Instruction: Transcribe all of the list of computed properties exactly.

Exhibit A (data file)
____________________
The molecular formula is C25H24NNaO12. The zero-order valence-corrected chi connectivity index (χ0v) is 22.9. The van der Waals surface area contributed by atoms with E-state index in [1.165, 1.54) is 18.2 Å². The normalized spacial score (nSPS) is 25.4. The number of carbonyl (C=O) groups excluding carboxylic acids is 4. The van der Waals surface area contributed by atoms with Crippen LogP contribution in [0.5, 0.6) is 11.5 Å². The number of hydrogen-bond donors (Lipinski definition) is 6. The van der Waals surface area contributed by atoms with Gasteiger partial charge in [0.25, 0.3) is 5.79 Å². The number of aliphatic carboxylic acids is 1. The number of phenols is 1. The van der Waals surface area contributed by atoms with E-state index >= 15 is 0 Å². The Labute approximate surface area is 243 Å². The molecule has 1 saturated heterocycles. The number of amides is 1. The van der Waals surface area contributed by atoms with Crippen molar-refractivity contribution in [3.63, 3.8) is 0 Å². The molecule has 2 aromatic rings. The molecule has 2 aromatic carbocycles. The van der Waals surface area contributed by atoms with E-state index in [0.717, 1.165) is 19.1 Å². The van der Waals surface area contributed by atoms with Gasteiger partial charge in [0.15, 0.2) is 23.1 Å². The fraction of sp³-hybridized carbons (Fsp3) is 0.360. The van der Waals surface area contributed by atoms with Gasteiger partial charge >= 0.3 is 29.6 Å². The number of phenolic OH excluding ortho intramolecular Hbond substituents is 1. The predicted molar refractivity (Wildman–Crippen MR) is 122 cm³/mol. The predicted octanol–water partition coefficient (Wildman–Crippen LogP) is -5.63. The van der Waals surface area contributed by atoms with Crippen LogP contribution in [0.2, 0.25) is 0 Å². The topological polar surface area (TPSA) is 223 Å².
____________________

The molecular formula is C25H24NNaO12. The zero-order valence-corrected chi connectivity index (χ0v) is 22.9. The van der Waals surface area contributed by atoms with E-state index in [1.165, 1.54) is 18.2 Å². The normalized spacial score (nSPS) is 25.4. The number of carbonyl (C=O) groups excluding carboxylic acids is 4. The van der Waals surface area contributed by atoms with Crippen LogP contribution in [0.5, 0.6) is 11.5 Å². The number of hydrogen-bond donors (Lipinski definition) is 6. The van der Waals surface area contributed by atoms with Gasteiger partial charge in [0.25, 0.3) is 5.79 Å². The number of aliphatic carboxylic acids is 1. The number of phenols is 1. The van der Waals surface area contributed by atoms with E-state index >= 15 is 0 Å². The Labute approximate surface area is 243 Å². The molecule has 1 saturated heterocycles. The number of amides is 1. The van der Waals surface area contributed by atoms with Crippen molar-refractivity contribution in [3.63, 3.8) is 0 Å². The molecule has 2 aromatic rings. The molecule has 2 aromatic carbocycles. The van der Waals surface area contributed by atoms with E-state index in [0.717, 1.165) is 19.1 Å². The van der Waals surface area contributed by atoms with Gasteiger partial charge in [0.15, 0.2) is 23.1 Å². The fraction of sp³-hybridized carbons (Fsp3) is 0.360. The van der Waals surface area contributed by atoms with Gasteiger partial charge >= 0.3 is 29.6 Å². The number of phenolic OH excluding ortho intramolecular Hbond substituents is 1. The predicted molar refractivity (Wildman–Crippen MR) is 122 cm³/mol. The predicted octanol–water partition coefficient (Wildman–Crippen LogP) is -5.63. The van der Waals surface area contributed by atoms with Crippen LogP contribution in [0.2, 0.25) is 0 Å². The topological polar surface area (TPSA) is 223 Å².